Line Fishing, Off Hastings thumbnail 1
Image of Gallery in South Kensington
On display at V&A South Kensington
Paintings, Room 87, The Edwin and Susan Davies Galleries

Line Fishing, Off Hastings

Oil Painting
ca. 1835 (painted)
Artist/Maker
Place Of Origin

This painting shows inshore fishermen using a baited line in the English Channel. Turner based it on a sketchbook drawing of 1816 and a watercolour of 1818. A critic described the painting as 'a beautiful marine piece'. It is probably a pair with the painting St Michael's Mount, Cornwall, also in the V&A.


object details
Categories
Object Type
Materials and Techniques
oil on canvas
Brief Description
Oil painting entitled 'Line Fishing, Off Hastings' by J. M. W. Turner. Great Britain, ca. 1835.
Physical Description
Exhibited at the RA in 1835, and bought (or possibly commissioned - see Butlin and Joll, I, p.189) by John Sheepshanks. Butlin and Joll note that the work shows essentially the same view as a watercolour in the British Museum signed and dated 1818, which is in turn based on a drawing in the second "Hastings" sketchbook of 1816. The foreground shipping is composed differently, however, and the oil painting shows the land further away.
Dimensions
  • Estimate height: 58.4cm
  • Estimate width: 76.2cm
Dimensions taken from Catalogue of British Oil Paintings 1820-1860, Ronald Parkinson, Victoria and Albert Museum, London: HMSO, 1990
Style
Credit line
Given by John Sheepshanks, 1857
Object history
FA 207 was exhibited at the Royal Academy in 1835 (no. 234), and bought (or possibly commissioned ) by John Sheepshanks; by whom given to the museum 1857



[John Sheepshanks]

Extract from Parkinson, Ronald, Catalogue of British Oil Paintings 1820-1860. Victoria & Albert Museum, HMSO, London, 1990. p.xviii.



John Sheepshanks (1784-1863) was the son of a wealthy cloth manufacturer. He entered the family business, but his early enthusiasms were for gardening and the collecting of Dutch and Flemish prints. He retired from business at the age of 40, by which time he had begun collecting predominantly in the field of modern British art. He told Richard Redgrave RA, then a curator in the South Kensington Museum (later the V&A) of his intention to give his collection to the nation. The gallery built to house the collection was the first permanent structure on the V&A site, and all concerned saw the Sheepshanks Gift as forming the nucleus of a National Gallery of British Art. Sheepshanks commissioned works from contemporary artists, bought from the annual RA summer exhibitions, but also bought paintings by artists working before Queen Victoria ascended the throne in 1837. The Sheepshanks Gift is the bedrock of the V&A's collection of British oil paintings, and served to encourage many other collectors to make donations and bequests.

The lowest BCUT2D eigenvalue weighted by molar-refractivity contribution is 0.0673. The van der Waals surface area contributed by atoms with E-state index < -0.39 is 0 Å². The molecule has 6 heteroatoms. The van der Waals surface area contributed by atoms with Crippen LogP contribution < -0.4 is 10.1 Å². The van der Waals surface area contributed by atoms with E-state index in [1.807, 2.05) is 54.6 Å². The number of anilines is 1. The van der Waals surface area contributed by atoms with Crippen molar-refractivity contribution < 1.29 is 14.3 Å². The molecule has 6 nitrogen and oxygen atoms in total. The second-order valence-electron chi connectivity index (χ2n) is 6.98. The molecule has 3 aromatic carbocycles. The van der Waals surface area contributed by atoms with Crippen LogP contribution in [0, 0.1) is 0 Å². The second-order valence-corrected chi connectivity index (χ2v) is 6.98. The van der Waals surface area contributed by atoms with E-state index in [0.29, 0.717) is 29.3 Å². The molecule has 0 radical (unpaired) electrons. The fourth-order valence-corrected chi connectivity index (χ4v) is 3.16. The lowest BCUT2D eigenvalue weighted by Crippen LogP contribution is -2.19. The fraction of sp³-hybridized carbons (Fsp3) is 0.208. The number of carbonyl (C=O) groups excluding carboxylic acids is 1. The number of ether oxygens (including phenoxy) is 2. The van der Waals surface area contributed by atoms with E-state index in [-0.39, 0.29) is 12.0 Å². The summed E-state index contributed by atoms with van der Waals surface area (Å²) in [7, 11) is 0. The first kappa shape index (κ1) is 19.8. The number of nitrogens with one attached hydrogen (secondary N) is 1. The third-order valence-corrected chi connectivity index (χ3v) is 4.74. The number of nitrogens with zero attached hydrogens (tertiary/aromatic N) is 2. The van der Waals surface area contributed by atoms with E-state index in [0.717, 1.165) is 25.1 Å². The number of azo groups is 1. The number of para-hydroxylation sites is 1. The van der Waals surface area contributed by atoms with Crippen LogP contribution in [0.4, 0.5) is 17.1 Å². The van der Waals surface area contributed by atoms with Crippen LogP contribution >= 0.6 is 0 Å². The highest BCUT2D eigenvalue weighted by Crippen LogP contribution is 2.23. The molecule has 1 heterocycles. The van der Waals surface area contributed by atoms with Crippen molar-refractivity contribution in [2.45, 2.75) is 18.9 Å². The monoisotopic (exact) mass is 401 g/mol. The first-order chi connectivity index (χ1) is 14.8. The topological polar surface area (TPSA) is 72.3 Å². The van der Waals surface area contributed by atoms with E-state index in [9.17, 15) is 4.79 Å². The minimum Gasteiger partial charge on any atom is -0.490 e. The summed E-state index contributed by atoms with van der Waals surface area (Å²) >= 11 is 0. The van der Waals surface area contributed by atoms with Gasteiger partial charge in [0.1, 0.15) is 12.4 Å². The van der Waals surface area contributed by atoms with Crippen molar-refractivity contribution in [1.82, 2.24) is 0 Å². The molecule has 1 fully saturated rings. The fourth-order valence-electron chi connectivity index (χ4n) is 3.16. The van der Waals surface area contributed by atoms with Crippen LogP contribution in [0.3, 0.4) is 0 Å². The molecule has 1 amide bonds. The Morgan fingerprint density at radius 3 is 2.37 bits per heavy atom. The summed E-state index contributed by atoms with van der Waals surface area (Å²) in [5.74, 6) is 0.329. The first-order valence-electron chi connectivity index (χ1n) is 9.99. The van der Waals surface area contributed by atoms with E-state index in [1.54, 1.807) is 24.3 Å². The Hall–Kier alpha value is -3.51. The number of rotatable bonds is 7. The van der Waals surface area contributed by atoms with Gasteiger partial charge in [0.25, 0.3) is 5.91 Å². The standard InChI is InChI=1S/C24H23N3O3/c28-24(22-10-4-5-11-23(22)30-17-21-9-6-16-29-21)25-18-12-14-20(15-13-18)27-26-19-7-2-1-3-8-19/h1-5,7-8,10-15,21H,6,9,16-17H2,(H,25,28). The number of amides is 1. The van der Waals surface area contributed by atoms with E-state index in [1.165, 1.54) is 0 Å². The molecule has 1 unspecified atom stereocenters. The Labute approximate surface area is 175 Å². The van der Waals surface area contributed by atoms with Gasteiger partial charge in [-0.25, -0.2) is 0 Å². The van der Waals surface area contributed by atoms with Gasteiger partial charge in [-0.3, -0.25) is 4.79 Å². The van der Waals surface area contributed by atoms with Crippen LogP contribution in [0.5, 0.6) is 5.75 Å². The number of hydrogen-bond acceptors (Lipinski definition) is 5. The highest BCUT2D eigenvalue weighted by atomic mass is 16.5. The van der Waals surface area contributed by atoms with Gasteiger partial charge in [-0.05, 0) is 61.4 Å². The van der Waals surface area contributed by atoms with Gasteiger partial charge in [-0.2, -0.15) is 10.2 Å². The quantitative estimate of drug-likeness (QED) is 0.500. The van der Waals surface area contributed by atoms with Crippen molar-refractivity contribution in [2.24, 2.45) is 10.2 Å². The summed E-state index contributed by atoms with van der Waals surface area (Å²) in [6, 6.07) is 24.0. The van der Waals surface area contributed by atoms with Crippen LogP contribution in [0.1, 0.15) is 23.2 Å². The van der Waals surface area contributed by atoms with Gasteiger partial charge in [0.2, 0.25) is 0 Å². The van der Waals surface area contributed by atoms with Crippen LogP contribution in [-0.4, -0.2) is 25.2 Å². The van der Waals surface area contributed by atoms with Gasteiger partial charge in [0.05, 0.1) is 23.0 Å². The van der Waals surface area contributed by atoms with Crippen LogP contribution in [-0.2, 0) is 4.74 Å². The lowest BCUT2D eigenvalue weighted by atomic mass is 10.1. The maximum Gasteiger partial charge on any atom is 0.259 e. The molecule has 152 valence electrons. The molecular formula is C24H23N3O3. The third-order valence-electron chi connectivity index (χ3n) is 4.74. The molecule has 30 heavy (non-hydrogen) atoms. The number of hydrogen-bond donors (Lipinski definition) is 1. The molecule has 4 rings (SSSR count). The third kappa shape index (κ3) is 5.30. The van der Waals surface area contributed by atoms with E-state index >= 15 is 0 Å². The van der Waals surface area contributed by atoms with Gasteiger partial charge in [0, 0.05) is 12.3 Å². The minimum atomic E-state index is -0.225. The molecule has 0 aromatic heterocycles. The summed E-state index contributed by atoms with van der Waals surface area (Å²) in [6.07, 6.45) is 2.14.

Historical significance: Butlin and Joll note that the work shows essentially the same view as a watercolour in the British Museum signed and dated 1818, which is in turn based on a drawing in the second 'Hastings' sketchbook of 1816. The foreground shipping is composed differently, however, and the oil painting shows the land further away.



Reviews of the RA concentrated on the 'Burning of the Houses of Parliament' (Cleveland Museum of Art, Ohio) and 'Keelmen Heaving in Coals by Night' (National Gallery of Art, Washington DC). The Literary Gazette (9 May 1835) thought it 'Decidedly one of Mr Turner's most charming productions', and the Spectator on the same day described it as 'a beautiful marine piece'; Waagen in 1854 found it 'very cleverly composed, though slight in execution'.



Engraved by W Miller, for the Turner Gallery 1859





Ronald Parkinson."
Historical context
JMW Turner was born Covent Garden, London, 23 April 1775, son of a barber. Entered RA Schools 1789. In a long and exceptionally distinguished career, exhibited 259 works at the RA between 1790 and 1850 and 17 at the BI 1806-1846, predominantly landscapes, sometimes with historical themes. Generally considered the greatest painter in the history of British art. Died Chelsea, London, 19 December 1851 and buried in St Paul's Cathedral. Bequeathed his extensive collection of oil paintings and watercolours to the nation, now principally housed in the Clore wing of the Tate Gallery.
Subjects depicted
Summary
This painting shows inshore fishermen using a baited line in the English Channel. Turner based it on a sketchbook drawing of 1816 and a watercolour of 1818. A critic described the painting as 'a beautiful marine piece'. It is probably a pair with the painting St Michael's Mount, Cornwall, also in the V&A.
Bibliographic References
  • Martin Butlin and Evelyn Joll, The Paintings of J.M.W. Turner, London & New Haven 1977, vol. I, p.194 (cat no 363) Ronald Parkinson, Catalogue of British Oil Paintings 1820-1860, Victoria and Albert Museum, London: HMSO, 1990, p. 282
  • Evans, Mark et al. Vikutoria & Arubāto Bijutsukan-zō : eikoku romanshugi kaigaten = The Romantic tradition in British painting, 1800-1950 : masterpieces from the Victoria and Albert Museum. Japan : Brain Trust, 2002
Collection
Accession Number
FA.207[O]

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record createdJuly 22, 2003
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